June, 2000
Nevisian Paradise
Garrick's Pasture
Nevis, West Indies

Greetings from Paradise
"You Bawled"

Greetings everyone,

Hope that you all are well and life is treating you kindly. Enjoying the emails that I get from you. Well, we are getting close to returning to the States and so I am starting to wind down emotionally. One of my involvements that I really enjoyed this year is an ecology program with the primary school in our area. Shortly after Lee and I moved here, we noticed that as spiffy and polished as the children are when they go to school, church or town, or as immaculate and tidy as their homes are, both children and adults littered, big time. Lee and I were amazed when we held a village open house shortly after we moved in to discover that mannered, polite and groomed guests threw their napkins and plastics over the verandah when they finished eating. So I asked the principal at the local elementary school if I could present a short program on picking up the trash and helping to keep Nevis Beautiful. One night, when Lee was off island and I couldn't sleep, I wrote this interactive poem which I dedicated to the 30th anniversary of the school.

Mt. Nevis sits as God's own throne
When you see it, you know that you're home.
The sea is clear, inviting and warm
With sunsets spectacular except when it storms.

Stars sparkle in the sky
The moon grows big and small way up high
The sun warms us and makes things grow
And puffy clouds move fast and slow.

Colorful rainbows in an arc they flow
Tall palm trees sway to and fro.
Rain comes down and feeds us all
The people, the sea, flowers and birds so small.

But sometimes the sand and earth are very sad
When people, young and old, don't mean to be bad
But use the earth and beach as garbage cans
Dropping bottles, papers and bags right from our hands.

So, let's keep Nevis beautiful and clean
Where God blessed us all with the sea and earth so green.

Written in honor of St. Thomas Primary School's 30 anniversary and the beautiful people of Nevis.

I visited the school three times. The first time--with photos of Nevis in tow--I told the students how much I loved Nevis and how very, very happy my husband and I were to live here with them. After sharing the beautiful shots of Nevis and comparing a spanking clean new shirt with one covered with mud, ketchup and chocolate, I asked them which one they thought was prettier. Of course, they said the clean one. And so, I told them that the earth is clothing for the planet and we need to keep the earth clean so we can enjoy the beauty that God has given this magical little isle.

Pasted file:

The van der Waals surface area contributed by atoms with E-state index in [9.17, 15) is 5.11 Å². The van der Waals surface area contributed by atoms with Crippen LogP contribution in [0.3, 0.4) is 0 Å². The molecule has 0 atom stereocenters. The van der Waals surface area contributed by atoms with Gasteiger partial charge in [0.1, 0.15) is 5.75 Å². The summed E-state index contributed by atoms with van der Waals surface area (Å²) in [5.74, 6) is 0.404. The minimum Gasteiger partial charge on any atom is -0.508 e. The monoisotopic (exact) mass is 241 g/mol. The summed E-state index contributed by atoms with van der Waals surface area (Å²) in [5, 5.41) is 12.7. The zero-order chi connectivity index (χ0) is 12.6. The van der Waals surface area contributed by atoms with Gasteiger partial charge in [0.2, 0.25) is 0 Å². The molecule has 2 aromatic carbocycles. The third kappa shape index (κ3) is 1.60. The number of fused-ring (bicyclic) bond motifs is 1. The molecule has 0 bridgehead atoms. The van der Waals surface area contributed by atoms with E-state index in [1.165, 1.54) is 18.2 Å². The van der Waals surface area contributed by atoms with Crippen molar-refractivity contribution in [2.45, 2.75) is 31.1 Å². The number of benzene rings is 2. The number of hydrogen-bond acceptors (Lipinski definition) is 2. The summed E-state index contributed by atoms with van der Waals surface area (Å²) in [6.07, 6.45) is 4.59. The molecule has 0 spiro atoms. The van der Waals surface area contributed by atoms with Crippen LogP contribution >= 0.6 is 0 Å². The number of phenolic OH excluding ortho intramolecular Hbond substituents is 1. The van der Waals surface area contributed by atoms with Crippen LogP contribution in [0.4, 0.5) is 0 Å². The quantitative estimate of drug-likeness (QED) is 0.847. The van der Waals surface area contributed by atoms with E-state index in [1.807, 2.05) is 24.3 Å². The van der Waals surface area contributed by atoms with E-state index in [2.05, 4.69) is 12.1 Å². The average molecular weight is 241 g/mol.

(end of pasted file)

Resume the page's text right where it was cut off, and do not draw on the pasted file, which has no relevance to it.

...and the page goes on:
By my third and final time with them, the children knew the poem and delighted in the interactive motions that I had taught them. Lee had asked if he could accompany me down to the school to watch the children's and my interaction with each other. And so we went to say our good-byes, to wish the children a happy and safe summer and remind them of the dangers of going to the sea or into the mountain by themselves. I asked the children to please tell an adult when they left the village because I wanted to return in the fall and hear and see that everyone had a safe, happy summer. As I was saying good-bye with 180 beautiful faces looking back at me, I started to sob uncontrollably unable to catch my breath. The principal, Mr. Swanston, looked bewildered, not knowing whether I was having a heart attack or what. Fortunately, Lee quickly jumped in quickly and said, "She is crying because she is sad that she is leaving." When I finally got my bearings, I told them to be well and happy and I would see them when I returned. As Lee and I walked to our car with Mt. Nevis looming ahead, I knew my sadness reflected not only leaving but a fear that I would not be able to return.

When our neighbor, Infatari, arrived home from school, she exclaimed bright-eyed and loudly, "You bawled!!!!!!" That apparently had made the greatest big impression on the children.

I just want to add a few lines about our seven year old granddaughter, Rebecca who flew down by herself from Atlanta where Greg boarded her to Puerto Rico where Lee picked her up. She didn't bawl, nor bat an eye lash about her solo flight. This was Rebecca's second trip down that she could remember, the first one when she was 18 months old. Rebecca meshed right in playing with the children; her face always a moist red from the heat. She loved the freedom of roaming the village, danced with Lee and I and a very cool, young female guest at one of the resorts until very late at night. She went to school with Deanza, Spencer and Infatari, held one of Kenneth and Veronica's newly born kids which by the looks of it was her greatest delight. Below are some of our favorite photos of her time down here, the first holding Ken and Veronica's baby kid, next with Infatari and her new puppies, next with Deanza, Spencer and Denrieke under the hammock in December, and lastly walking down our village road to the school with our neighbors, Infatari and Iziah.

 Rebecca holding the new kid at the Ferguson's.                                             Rebecca, Infatari and puppies.

  Deanza, Spencer, Rebecca and Denreike under the                         Rebecca, Infatari and Iziah walking down the
  hammock.                                                                                                mountain road to school.

Life is good and I wish you the same.

Love and later,